The most popular types of malware include keyloggers (which will record passwords when they are typed in) and “Trojan horse” software. Note that hackers also sometimes hide viruses in fake updates.
Cybercriminals can create online ads and pop-ups that trick people into clicking on a link that automatically installs malware.
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How to recognize a phishing email
If you receive an email requesting information such as your username, password or date of birth, it may well be a phishing attempt. Phishing emails often contain an attachment or a link to a fraudulent site.
Take particular care with emails that appear to come from well-known, trusted companies (such as your bank)—most institutions will never ask clients to divulge personal information over email.
4 common characteristics of phishing emails
- The email includes an attachment that contains words such as DHL, notification, delivery or billing.
- The email contains a link to an infected web page that installs a virus on your computer.
- The message is meant to instill a sense of urgency in the recipient. The subject line may state “imminent closure of your account”, “package waiting” or “unpaid invoice”.
- The sender asks you to pay an invoice by email, which is not the usual method of payment.
How to protect yourself from phishing
Unfortunately, there is no foolproof way of protecting yourself and your company from phishing. The best solution is to take precautions wherever possible and educate your employees.
Here are some tips to help you assess the trustworthiness of emails and minimize your chances of having confidential information stolen:
- Do not respond to emails that request immediate action and threaten consequences for non-compliance. Do not click on the links, open attachments or provide any personal information.
- Even if you know the company that sent the email, avoid clicking on any links they contain. Instead, enter the official website address directly into your web browser.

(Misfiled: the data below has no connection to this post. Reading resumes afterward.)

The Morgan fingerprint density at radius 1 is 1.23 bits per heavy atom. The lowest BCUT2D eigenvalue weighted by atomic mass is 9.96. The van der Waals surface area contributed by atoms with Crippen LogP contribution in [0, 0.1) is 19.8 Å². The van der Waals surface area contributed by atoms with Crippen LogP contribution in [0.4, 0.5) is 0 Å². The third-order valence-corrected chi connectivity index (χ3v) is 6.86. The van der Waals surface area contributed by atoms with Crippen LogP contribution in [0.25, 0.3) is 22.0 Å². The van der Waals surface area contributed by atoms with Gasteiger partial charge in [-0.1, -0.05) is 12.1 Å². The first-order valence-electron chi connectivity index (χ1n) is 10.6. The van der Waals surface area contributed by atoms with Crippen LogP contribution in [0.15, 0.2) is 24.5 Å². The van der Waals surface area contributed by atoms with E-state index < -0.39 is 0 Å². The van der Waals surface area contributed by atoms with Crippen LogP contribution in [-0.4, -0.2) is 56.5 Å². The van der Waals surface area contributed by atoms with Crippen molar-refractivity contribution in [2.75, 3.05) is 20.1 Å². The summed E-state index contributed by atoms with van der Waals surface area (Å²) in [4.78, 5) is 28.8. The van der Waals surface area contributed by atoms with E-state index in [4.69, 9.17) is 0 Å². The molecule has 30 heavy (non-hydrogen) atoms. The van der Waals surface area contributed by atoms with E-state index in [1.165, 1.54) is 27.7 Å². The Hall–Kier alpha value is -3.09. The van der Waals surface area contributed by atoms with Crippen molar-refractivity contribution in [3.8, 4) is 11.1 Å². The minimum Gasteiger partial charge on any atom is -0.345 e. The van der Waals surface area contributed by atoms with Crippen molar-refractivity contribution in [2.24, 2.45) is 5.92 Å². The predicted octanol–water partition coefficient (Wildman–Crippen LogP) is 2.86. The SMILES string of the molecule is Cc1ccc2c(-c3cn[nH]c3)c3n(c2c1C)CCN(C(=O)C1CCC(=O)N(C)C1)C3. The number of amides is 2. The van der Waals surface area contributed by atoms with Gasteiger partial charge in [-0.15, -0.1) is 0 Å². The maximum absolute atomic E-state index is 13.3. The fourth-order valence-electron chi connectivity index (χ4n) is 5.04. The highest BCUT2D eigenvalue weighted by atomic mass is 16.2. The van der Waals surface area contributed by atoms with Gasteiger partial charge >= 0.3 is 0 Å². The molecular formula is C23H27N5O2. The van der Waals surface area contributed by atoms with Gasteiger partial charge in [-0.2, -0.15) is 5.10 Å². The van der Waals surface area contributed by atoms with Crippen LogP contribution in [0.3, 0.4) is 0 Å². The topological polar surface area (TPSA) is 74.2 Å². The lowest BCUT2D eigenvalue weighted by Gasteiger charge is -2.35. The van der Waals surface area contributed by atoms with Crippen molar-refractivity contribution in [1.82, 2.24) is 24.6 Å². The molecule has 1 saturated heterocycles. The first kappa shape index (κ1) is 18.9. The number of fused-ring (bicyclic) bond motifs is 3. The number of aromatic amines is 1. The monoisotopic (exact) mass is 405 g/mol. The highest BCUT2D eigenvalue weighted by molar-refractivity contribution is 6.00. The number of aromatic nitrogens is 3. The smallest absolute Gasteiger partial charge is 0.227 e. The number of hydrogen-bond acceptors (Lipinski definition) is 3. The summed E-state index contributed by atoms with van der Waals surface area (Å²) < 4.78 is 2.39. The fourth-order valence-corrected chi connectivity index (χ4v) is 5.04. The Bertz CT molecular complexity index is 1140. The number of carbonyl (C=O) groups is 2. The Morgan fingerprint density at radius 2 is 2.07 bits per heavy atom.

- Check the quality of the writing: phishing emails often contain spelling mistakes.
- Learn to recognize suspicious emails by asking yourself the following questions:
- Do I know the sender?
- Is the content of the email suspicious?
- Is the subject of the email normal?
- Does the content match the sender?
- Is there a signature?
- Is there an attachment?
- Keep your software up-to-date, including Adobe Flash Player, Adobe Reader, antivirus software and your operating system.
- Always check the reliability of the website before doing transactions online.
- If an employee believes that they have been sent a phishing email, they should destroy it immediately.
Groupe SL helps you stay one step ahead of the cybercriminals
Phishing is a problem that is unfortunately almost impossible to eliminate at the source. Therefore, it’s important for individuals and organizations to be familiar with the different types of phishing they may encounter and wary of any emails that ask for sensitive information or data.
If you would like help protecting your company from cyber threats that could cause sensitive data leaks, contact our team of cybersecurity specialists! We can discuss your needs and provide customized solutions to keep your IT infrastructure secure and reliable.